In the next place, consider the sad effect upon that mans soul who deceiveth * himself with ths sign, thinking all that God requireth lyeth in such an outward conformiy.

First, He will never see the necessary of being a new creature; He sindes no necessi∣ty of change but in the outward man only: Whereas the main and principall work of grace is that which reacheth to the heart of a man: yea, God beginneth the work of grace first upon the inward principles and affections of the soul, 1 Th. 5. 23. I pray God sanctifie you throughout, your whole spirit, soul and body: first spi∣rit, then soul, then body: and thus our Saviour pleadeth that the tree must be made good before the fruit can. When the Prophet intended to make the bitter waters sweet, he threw his salt into the Spring as the fountain and cause, which if once sweetned, would make the streams so. It is therefore a wofull condition to live a man ignorant of the heart-change that should be in thee. Thou hast been pre∣phane, but now thy life is changed; Thou didst commit such and such sinnes, but now thou hast left them, This is well, but if a greater change and alterati∣on hath not been made in thy soul, thou art yet in a state of sinne and wrath, 〈◊〉 therefore look about the, and fear lest God have not wrought such a glorious work within thee as is necessary.

A second sad consequent is the neglect of Christ and all his offices; for as a man * is trained up in this externall obedience, and thinketh the Law requireth no more, he seeth no need of Christ; He findes not the heavy and weighty curses of the law hanging over him, but is secure and quiet, as if all were safe and well; Come unto me ye that are heavy laden, and I will ease you. Till a man finde a load upon his soul, he desireth no ease: Ye are they that justifie your selves, saith our Saviour: hence they sought to establish their own righteousnesse, and would not submit to the righteousnesse of Christ: so that what Atheisn doth in respect of God as he is go∣vernour of the world, exclude and shut him quite out; the same doth a morall righteousnesse to Christ, as he is a Mediatour, and cloathed with righteousnesse for us; such being full of themselves, they are as if there had been no Christ, as if he had never died for us. These make Christ in vain, his life and death in vain, and all the glorious riches of Gods wisedom and grace in the Gospel a meer figment.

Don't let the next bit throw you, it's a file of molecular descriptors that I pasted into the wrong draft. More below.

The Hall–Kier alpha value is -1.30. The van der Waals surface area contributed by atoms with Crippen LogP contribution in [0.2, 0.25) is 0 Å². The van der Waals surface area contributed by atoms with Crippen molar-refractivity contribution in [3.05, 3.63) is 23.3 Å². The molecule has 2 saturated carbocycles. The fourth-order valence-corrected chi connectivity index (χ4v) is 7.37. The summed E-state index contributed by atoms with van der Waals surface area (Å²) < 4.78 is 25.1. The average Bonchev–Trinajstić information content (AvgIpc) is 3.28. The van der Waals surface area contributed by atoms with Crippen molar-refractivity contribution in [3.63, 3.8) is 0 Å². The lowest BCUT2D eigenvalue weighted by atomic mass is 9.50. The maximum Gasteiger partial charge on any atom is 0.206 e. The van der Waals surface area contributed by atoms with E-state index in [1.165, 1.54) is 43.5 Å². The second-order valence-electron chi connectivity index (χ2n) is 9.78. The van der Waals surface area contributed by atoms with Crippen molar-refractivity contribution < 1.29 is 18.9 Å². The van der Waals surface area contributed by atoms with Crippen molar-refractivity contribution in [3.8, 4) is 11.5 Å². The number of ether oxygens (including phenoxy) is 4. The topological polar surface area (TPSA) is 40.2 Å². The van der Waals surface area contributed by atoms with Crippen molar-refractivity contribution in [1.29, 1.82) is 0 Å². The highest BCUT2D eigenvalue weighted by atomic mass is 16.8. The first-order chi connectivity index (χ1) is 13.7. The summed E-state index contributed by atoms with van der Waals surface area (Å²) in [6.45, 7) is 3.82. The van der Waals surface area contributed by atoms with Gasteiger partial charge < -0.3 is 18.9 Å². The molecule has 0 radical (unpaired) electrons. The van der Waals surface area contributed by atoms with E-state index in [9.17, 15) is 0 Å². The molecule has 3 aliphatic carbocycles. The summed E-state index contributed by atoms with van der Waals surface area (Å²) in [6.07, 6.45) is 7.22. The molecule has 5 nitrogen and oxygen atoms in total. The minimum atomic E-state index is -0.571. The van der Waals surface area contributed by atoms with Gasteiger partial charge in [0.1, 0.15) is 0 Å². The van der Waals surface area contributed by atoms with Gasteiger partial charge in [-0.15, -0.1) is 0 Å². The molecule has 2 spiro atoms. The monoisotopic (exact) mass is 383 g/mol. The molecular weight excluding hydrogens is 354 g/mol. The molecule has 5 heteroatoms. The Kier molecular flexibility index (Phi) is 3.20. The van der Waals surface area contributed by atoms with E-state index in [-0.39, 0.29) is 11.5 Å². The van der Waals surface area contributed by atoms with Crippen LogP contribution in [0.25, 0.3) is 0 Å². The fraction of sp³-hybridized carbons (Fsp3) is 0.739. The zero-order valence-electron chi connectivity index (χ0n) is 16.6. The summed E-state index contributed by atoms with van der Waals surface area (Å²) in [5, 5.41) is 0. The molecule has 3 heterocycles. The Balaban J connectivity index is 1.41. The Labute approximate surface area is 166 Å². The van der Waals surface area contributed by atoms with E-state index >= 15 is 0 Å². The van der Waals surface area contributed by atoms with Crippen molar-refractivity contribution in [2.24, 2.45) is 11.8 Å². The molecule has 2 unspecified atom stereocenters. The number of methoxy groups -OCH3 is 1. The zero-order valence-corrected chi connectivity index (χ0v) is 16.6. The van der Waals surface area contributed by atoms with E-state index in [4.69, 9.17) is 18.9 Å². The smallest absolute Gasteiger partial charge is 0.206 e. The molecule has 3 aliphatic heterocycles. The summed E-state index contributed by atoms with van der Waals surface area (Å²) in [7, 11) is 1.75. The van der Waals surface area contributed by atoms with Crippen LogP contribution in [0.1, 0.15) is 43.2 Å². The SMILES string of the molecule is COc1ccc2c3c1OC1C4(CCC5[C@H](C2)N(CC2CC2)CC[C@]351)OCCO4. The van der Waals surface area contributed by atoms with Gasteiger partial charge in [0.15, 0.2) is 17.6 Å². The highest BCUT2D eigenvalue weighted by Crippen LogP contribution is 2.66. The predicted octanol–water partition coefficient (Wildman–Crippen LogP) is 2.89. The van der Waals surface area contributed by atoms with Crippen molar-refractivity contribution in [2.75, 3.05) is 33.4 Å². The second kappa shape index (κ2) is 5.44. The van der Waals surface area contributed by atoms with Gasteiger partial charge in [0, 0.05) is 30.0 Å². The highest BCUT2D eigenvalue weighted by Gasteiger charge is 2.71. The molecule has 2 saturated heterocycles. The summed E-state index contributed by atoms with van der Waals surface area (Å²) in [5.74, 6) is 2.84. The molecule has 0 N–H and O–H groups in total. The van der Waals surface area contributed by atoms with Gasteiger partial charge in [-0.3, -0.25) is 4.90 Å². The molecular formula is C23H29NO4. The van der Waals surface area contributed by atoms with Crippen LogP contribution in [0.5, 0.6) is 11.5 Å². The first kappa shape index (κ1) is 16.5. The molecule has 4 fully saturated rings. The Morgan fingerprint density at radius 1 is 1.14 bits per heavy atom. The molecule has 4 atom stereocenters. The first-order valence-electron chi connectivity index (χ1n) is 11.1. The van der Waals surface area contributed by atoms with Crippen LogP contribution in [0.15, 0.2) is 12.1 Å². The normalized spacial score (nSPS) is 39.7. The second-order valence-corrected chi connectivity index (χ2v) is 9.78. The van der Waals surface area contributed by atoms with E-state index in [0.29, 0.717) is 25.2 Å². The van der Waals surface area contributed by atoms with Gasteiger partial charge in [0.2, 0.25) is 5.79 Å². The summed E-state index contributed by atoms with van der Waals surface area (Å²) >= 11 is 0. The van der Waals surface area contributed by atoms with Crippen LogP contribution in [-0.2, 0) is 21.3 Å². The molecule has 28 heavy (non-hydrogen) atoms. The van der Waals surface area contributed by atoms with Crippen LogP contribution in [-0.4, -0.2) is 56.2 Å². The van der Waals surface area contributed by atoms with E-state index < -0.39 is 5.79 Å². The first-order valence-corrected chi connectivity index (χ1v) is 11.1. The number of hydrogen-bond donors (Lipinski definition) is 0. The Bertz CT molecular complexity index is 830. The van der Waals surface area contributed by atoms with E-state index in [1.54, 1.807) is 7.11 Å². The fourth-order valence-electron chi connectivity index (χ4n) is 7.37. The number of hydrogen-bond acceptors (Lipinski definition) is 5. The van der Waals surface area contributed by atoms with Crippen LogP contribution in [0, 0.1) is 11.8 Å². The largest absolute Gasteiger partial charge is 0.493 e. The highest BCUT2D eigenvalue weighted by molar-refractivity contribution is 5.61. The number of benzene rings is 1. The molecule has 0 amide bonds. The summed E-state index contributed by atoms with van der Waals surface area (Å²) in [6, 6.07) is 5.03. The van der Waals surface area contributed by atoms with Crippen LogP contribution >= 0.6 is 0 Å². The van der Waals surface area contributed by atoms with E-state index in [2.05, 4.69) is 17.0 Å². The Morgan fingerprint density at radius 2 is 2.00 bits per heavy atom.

Thirdly, Here is this evill effect also, that purity and holinesse of heart which God*doth especilly look at, is quite laid aside; for how can men bewail the inward defile∣ments and foulnesse of their heart, when they fell them not? how can they desire the purifying and cleansing of the soul, when they see no necessity thereof? Hence all this obedience is but a work of nature, not of the holy Ghost, and so come far short of the excellent frame God requireth.

In the third place let us examine the grounds, why it is no safety to rest upon such outward obedience. *